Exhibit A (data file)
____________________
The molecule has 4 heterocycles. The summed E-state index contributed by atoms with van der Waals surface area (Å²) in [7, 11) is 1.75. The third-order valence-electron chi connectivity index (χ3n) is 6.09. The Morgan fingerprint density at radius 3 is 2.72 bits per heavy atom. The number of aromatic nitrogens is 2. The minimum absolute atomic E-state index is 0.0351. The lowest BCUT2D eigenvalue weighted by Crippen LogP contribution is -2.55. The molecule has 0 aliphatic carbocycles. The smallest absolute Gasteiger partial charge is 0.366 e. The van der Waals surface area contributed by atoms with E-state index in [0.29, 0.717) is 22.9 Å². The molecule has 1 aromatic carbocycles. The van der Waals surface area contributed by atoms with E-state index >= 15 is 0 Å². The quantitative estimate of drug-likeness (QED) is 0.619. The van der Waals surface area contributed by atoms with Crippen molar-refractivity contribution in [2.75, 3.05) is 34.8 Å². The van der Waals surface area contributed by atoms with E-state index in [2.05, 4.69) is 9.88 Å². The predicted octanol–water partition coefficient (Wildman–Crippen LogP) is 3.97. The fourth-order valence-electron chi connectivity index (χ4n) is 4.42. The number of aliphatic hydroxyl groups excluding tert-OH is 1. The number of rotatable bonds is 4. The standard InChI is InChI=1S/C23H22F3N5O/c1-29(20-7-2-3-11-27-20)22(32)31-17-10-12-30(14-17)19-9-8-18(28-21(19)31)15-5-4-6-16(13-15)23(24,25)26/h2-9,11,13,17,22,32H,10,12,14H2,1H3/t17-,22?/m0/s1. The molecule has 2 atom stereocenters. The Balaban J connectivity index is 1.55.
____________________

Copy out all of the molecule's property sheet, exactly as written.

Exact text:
The molecule has 4 heterocycles. The summed E-state index contributed by atoms with van der Waals surface area (Å²) in [7, 11) is 1.75. The third-order valence-electron chi connectivity index (χ3n) is 6.09. The Morgan fingerprint density at radius 3 is 2.72 bits per heavy atom. The number of aromatic nitrogens is 2. The minimum absolute atomic E-state index is 0.0351. The lowest BCUT2D eigenvalue weighted by Crippen LogP contribution is -2.55. The molecule has 0 aliphatic carbocycles. The smallest absolute Gasteiger partial charge is 0.366 e. The van der Waals surface area contributed by atoms with E-state index in [0.29, 0.717) is 22.9 Å². The molecule has 1 aromatic carbocycles. The van der Waals surface area contributed by atoms with E-state index >= 15 is 0 Å². The quantitative estimate of drug-likeness (QED) is 0.619. The van der Waals surface area contributed by atoms with Crippen molar-refractivity contribution in [2.75, 3.05) is 34.8 Å². The van der Waals surface area contributed by atoms with E-state index in [2.05, 4.69) is 9.88 Å². The predicted octanol–water partition coefficient (Wildman–Crippen LogP) is 3.97. The fourth-order valence-electron chi connectivity index (χ4n) is 4.42. The number of aliphatic hydroxyl groups excluding tert-OH is 1. The number of rotatable bonds is 4. The standard InChI is InChI=1S/C23H22F3N5O/c1-29(20-7-2-3-11-27-20)22(32)31-17-10-12-30(14-17)19-9-8-18(28-21(19)31)15-5-4-6-16(13-15)23(24,25)26/h2-9,11,13,17,22,32H,10,12,14H2,1H3/t17-,22?/m0/s1. The molecule has 2 atom stereocenters. The Balaban J connectivity index is 1.55.